We can imagine having many decompose steps for large problems, splitting a sub-problem p0 into compose p00 p01. For the time being, we’ll assume we always split into a full binary tree, ending up with 2^k sub-problems (1 split gives 2 sub-problems, 2 splits gives 4 sub-problems etc). This gives us 2^k - 1 internal nodes, which means we have 2^k - 1 decompose steps, and 2^k - 1 compose steps. Notice that this grows linear with the number of sub-problems. You can see that it is possible to end up with less efficient solutions if either a) compose/decompose are costly wrt the cost of of solve{N}' b) the efficiency of solve{N}' grows slower than the cost of the compose/decompose. And remember, all this has to consider the frequency in which you encounter each sub-problem to know when you actually win. Even if solve0' gives you a super-win, if it happens 1 in 100 and solve1' is slightly slower, then you’ll have lost in the average case.


One nice part is that for 2^k sub-problems, there are only k hops to get from the root to the sub-problem (ie logarithmic growth). This tells us that if solve0' and solve1' can happen independently, we can “hear back from” a sub-problem in only k steps. This is most relevant in something like company structures, where the latency of communication can be very high (answering emails!). A company structure decomposes the problem the company is trying to solve by introducing managers, departments, etc. For 2^k worker drones, we have 2^k - 1 managers, and the CEO should be able to get an answer from a worker drone in a mere 2k email-response-times (the email has to go down the tree and back up).


Often times in programming, special-cases are a big win because of assumed properties which means we can ignore the cost of decompose and likely even compose'. This can happen because of reasoning that the output of some part of the program ensures a property, or perhaps the decision tree used in decompose can actually be shared between many problem instances, so we only have to pay it once, but get to reap the benefit across many solve{N}' instances.

Cost of Being Wrong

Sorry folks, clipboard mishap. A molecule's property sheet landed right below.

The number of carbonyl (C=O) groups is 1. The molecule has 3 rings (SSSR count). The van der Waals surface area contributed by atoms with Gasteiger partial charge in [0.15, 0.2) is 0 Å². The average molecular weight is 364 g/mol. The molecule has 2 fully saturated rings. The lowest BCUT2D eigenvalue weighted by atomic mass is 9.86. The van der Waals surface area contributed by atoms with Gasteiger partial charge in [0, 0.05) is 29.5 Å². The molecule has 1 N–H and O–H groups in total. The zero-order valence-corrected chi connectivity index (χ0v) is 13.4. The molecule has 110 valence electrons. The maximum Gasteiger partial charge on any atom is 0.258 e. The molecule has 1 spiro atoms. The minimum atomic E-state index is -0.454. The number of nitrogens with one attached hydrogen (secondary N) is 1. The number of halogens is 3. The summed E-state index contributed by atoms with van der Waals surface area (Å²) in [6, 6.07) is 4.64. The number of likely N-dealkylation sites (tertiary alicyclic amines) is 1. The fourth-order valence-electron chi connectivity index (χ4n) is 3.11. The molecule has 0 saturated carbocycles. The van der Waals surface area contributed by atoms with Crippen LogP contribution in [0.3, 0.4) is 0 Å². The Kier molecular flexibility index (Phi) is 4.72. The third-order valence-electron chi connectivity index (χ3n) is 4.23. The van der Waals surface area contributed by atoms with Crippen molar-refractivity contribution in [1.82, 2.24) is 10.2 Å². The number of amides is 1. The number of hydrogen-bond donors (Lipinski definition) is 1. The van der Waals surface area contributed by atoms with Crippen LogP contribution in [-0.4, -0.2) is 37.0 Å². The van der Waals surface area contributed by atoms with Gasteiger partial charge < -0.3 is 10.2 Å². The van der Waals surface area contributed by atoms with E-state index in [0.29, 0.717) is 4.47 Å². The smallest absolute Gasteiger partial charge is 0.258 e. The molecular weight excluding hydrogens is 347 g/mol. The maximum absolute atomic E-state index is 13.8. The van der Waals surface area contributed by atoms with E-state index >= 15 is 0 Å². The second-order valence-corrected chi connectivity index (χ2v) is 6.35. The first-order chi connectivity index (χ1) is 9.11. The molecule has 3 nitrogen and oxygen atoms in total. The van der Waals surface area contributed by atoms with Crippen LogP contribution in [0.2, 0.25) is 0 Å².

In many cases, the decision trees that decompose a problem are not perfect and so they incorrectly classify an instance of P to be a p0 when it’s actually a p1. We can think of adding a penalty each time we use solve0' p1 or solve1' p0. As with decision trees in ML theory, we can see that as you increase the depth of your tree (ie. make more decisions), you have more chances to make the wrong classification, and start accumulating more errors. On top of that, I’ll claim that the penalty for solve010101' p001100 increases with depth also. These two penalty’s combine to really push for short trees, even if you theoretically have awesome solutions to very small subsets of your population. The optimal structure then comes at the frontier of having better sub-problem solvers and having too large of a tree to give worse results.

Real World Impact

I think the world tends to overvalue the wins of solving sub-problems and undervalues the loss of growing a tree too big. We do know this at some level because people like “cutting out the middleman”, but it’s not as pervasive as the popularity of that phrase would suggest. Also worth keeping in mind that often times cutting out the middleman just means someone is hiding the middleman from you and other times the middleman is actually important and shouldn’t be cut out.

The types of problems I think this is most relevant to are large-scale government level issues like welfare and healthcare. I find things like UBI and single-payer as viable solutions because they are very shallow trees.